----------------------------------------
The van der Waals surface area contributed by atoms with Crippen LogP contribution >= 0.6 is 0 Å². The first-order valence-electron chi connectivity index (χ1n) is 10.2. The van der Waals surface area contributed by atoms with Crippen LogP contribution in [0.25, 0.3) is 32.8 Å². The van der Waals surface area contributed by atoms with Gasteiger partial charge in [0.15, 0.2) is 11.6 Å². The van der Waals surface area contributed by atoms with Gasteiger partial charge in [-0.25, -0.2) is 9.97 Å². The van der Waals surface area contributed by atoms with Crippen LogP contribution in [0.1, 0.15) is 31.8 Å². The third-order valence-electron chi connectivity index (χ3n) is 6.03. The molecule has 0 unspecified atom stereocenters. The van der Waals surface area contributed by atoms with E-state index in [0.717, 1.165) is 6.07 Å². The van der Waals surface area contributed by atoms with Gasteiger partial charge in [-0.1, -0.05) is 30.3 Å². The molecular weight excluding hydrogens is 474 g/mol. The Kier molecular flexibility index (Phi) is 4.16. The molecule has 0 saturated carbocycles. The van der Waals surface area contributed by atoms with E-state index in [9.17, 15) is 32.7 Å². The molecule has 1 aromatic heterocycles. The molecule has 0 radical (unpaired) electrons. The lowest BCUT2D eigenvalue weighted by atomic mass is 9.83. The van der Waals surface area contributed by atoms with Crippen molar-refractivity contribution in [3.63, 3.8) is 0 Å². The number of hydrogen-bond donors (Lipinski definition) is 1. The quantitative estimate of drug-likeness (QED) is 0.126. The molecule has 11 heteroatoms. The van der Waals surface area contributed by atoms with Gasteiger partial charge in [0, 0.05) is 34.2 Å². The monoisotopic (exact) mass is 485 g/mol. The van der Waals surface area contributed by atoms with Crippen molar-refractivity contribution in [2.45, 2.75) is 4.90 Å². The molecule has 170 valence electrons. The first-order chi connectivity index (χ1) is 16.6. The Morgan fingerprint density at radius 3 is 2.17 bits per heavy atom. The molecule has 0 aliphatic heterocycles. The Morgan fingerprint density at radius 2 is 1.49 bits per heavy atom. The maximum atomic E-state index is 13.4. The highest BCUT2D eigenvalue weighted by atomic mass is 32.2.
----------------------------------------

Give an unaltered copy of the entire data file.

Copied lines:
The van der Waals surface area contributed by atoms with Crippen LogP contribution >= 0.6 is 0 Å². The first-order valence-electron chi connectivity index (χ1n) is 10.2. The van der Waals surface area contributed by atoms with Crippen LogP contribution in [0.25, 0.3) is 32.8 Å². The van der Waals surface area contributed by atoms with Gasteiger partial charge in [0.15, 0.2) is 11.6 Å². The van der Waals surface area contributed by atoms with Gasteiger partial charge in [-0.25, -0.2) is 9.97 Å². The van der Waals surface area contributed by atoms with Crippen LogP contribution in [0.1, 0.15) is 31.8 Å². The third-order valence-electron chi connectivity index (χ3n) is 6.03. The molecule has 0 unspecified atom stereocenters. The van der Waals surface area contributed by atoms with E-state index in [0.717, 1.165) is 6.07 Å². The van der Waals surface area contributed by atoms with Gasteiger partial charge in [-0.1, -0.05) is 30.3 Å². The molecular weight excluding hydrogens is 474 g/mol. The Kier molecular flexibility index (Phi) is 4.16. The molecule has 0 saturated carbocycles. The van der Waals surface area contributed by atoms with E-state index in [9.17, 15) is 32.7 Å². The molecule has 1 aromatic heterocycles. The molecule has 0 radical (unpaired) electrons. The lowest BCUT2D eigenvalue weighted by atomic mass is 9.83. The van der Waals surface area contributed by atoms with Crippen molar-refractivity contribution in [3.63, 3.8) is 0 Å². The number of hydrogen-bond donors (Lipinski definition) is 1. The quantitative estimate of drug-likeness (QED) is 0.126. The molecule has 11 heteroatoms. The van der Waals surface area contributed by atoms with Gasteiger partial charge in [0, 0.05) is 34.2 Å². The monoisotopic (exact) mass is 485 g/mol. The van der Waals surface area contributed by atoms with Crippen molar-refractivity contribution in [2.45, 2.75) is 4.90 Å². The molecule has 170 valence electrons. The first-order chi connectivity index (χ1) is 16.6. The Morgan fingerprint density at radius 3 is 2.17 bits per heavy atom. The molecule has 0 aliphatic heterocycles. The Morgan fingerprint density at radius 2 is 1.49 bits per heavy atom. The maximum atomic E-state index is 13.4. The highest BCUT2D eigenvalue weighted by atomic mass is 32.2.